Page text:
Can pen raised ringnecks released in Iowa be expected to supplement wild birds and ultimately increase the overall population? Experts tend to say no. Wild birds have the right mental stuff to survive. Pen raised birds do not. In addition, they may just be 'sitting ducks' for predators. Then add to this mix unintended consequences of potential diseases such as avial influenza. Genetic dilution is another factor. Those certified pheasant raising facilities in Iowa are well aware of all these factors. They want what they raise to survive if possible. Only long term good habitat will give them the chance.
The Dakotas, for example, tend to have less snow, a naturally drier climate, and more permanent grasslands. In South Dakota, landowners are allowed to release birds into their fields, and charge big daily access fees for hunters. Hunters will see lots of birds for sure. Check out the advertisements in outdoor magazines from South Dakota outfitters and it doesn't take long to see that they are capitalizing on the situation.
However, it is now legal in Iowa for landowners to purchase ringnecks for release on their own land. If they have the money to burn and good habitat for the birds, they may see some short term benefits. To buy birds and release them into areas without any hope of overwinter survival is money wasted. Just be aware of a short term feel good euphoria that will disappear as quickly as it came.
What Iowa needs more than ever is a long string of warm dry springs so that wild nesting hen ringneck pheasants can have broods survive. Wild pheasants must have a production rate of roughly four chicks (surviving to 10 weeks) per hen. Additional help from retaining conservation reserve lands and/or replacement programs offered by the USDA may help. In light of the reality of how Iowa land is farmed today compared to 60 years ago, times have changed and the heyday of high natural populations of ringnecks is not likely to return.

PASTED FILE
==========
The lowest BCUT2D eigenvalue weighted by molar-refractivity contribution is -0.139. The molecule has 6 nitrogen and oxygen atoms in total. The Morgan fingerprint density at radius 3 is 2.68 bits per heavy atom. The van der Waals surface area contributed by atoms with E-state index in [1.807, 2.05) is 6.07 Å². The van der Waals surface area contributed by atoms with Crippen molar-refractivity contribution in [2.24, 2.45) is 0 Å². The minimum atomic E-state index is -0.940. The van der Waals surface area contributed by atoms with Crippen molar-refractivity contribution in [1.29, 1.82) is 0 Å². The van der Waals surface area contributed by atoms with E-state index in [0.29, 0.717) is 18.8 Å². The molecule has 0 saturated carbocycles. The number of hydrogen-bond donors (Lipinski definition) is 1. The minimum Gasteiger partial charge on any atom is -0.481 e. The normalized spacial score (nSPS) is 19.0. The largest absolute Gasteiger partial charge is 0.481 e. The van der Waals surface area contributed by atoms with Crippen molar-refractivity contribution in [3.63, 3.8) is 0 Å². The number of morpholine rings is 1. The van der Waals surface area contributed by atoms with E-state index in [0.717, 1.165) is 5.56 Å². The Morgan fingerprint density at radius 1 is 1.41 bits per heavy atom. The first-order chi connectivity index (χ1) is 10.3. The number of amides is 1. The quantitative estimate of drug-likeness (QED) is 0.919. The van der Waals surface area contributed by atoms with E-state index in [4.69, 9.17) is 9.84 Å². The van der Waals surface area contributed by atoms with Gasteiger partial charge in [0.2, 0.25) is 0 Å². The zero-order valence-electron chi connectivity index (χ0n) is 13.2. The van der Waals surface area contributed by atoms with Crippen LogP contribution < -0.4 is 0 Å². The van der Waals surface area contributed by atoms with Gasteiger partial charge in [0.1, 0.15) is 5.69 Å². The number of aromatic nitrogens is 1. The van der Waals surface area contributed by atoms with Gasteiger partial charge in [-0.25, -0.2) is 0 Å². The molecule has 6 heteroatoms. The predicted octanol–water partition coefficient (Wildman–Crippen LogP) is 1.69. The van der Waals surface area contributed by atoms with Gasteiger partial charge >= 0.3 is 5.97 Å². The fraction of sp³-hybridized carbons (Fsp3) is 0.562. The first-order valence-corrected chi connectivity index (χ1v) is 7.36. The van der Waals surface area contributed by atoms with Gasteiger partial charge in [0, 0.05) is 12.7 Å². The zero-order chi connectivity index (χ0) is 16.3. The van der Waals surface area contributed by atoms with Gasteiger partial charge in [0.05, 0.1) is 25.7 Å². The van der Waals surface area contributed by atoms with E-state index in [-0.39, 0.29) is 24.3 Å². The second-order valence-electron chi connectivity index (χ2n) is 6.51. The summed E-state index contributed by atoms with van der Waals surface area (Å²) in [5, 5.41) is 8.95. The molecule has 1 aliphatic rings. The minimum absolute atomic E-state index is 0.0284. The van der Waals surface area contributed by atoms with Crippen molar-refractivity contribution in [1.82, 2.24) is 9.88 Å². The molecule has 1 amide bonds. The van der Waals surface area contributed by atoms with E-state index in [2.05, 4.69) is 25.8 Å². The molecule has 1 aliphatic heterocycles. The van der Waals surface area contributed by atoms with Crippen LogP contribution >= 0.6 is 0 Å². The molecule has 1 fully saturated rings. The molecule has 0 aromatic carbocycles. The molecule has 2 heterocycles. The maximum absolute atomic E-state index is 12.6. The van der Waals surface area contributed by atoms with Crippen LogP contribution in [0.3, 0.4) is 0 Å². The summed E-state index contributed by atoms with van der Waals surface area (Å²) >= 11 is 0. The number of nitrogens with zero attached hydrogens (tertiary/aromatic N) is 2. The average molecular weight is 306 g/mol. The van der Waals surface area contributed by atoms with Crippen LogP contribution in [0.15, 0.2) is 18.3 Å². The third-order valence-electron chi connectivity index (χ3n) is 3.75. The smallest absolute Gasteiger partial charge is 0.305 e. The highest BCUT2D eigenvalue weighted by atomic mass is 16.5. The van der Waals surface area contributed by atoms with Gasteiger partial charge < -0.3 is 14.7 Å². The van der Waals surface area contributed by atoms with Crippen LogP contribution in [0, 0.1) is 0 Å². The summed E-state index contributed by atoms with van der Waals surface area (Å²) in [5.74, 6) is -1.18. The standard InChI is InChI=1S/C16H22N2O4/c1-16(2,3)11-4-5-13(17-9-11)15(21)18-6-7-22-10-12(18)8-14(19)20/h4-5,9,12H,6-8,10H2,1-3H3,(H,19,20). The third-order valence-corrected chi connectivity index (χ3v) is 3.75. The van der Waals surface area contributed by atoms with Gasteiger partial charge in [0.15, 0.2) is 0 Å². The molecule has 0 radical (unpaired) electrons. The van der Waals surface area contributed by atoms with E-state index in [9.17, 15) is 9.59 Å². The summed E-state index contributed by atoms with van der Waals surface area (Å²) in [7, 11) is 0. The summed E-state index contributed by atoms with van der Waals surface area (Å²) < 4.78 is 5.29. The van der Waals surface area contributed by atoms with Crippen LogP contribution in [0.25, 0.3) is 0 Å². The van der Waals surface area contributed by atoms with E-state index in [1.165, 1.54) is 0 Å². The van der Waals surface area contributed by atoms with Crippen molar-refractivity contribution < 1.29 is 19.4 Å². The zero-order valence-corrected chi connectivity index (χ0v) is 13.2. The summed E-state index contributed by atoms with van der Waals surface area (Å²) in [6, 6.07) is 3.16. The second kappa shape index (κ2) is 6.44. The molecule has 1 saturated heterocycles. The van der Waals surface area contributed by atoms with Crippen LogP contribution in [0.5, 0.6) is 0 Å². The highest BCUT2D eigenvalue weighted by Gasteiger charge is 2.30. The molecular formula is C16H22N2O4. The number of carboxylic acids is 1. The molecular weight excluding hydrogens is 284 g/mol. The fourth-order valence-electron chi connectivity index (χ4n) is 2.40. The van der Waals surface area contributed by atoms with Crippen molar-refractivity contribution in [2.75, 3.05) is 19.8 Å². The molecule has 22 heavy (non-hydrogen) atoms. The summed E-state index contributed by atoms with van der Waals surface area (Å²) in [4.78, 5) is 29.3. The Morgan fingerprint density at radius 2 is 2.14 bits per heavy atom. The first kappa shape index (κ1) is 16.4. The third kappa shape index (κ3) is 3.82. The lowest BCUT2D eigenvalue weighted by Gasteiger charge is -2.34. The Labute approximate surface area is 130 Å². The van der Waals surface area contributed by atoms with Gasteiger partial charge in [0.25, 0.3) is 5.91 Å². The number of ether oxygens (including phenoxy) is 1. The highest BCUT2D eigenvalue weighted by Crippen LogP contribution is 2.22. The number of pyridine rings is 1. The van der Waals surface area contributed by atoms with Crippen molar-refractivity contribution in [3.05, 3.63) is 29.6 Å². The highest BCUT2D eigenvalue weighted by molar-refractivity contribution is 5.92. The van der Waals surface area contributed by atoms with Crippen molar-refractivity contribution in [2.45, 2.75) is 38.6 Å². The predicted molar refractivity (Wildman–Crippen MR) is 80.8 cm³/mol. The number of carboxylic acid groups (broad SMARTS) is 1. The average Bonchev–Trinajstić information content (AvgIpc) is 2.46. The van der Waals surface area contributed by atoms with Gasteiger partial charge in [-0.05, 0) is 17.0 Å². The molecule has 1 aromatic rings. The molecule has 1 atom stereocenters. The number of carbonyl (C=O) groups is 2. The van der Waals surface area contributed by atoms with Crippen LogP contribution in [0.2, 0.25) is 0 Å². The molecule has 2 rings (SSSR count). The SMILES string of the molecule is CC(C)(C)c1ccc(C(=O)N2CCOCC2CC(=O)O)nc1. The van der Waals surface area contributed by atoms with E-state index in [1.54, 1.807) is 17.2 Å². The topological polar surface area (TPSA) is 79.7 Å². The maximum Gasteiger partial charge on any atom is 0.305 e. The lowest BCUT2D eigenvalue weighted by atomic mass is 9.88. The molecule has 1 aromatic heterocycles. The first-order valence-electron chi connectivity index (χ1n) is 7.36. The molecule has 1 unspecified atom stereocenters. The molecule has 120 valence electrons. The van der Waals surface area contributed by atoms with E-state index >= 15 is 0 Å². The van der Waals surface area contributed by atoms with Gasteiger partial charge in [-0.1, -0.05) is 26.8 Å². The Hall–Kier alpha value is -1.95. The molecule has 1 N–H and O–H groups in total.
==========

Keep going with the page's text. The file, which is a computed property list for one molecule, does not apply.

If all the money once spent or currently being spent on supplemental stocking programs over the past 50 years in the US had been invested in long term habitat, hundreds of species in addition to ringneck pheasants would have benefited. To learn more about pheasants contact www.iowapheasantsforever.org.
Reminder, the local WILD TURKEY banquet will be held next Saturday evening, July 17, at the American Legion. Do check out this fund raising event and help the National Wild Turkey Federation with its programs.
Sunday, the Pine Lake Archers are holding a 3-D Archery Shoot at their range north of Pine Lake State Park. Registration opens at 7 a.m. and closes at noon. Get in some practice before the IBA Fall Festival in August and the fall hunting seasons. They'll be here before you know it.
Time is running out to sign up for the MCCB Brown Bag Bunch tour of the Neal Smith National Wildlife Refuge on July 20 from 9 a.m. to 3 p.m. The group will carpool from the Grimes Farm & Conservation Center. Register by July 12 by calling 752-5490.
Garry Brandenburg is a graduate of Iowa State University with BS degree in Fish & Wildlife Biology. He is the retired director of the Marshall County Conservation Board. Contact him at PO Box 96, Albion, IA 50005.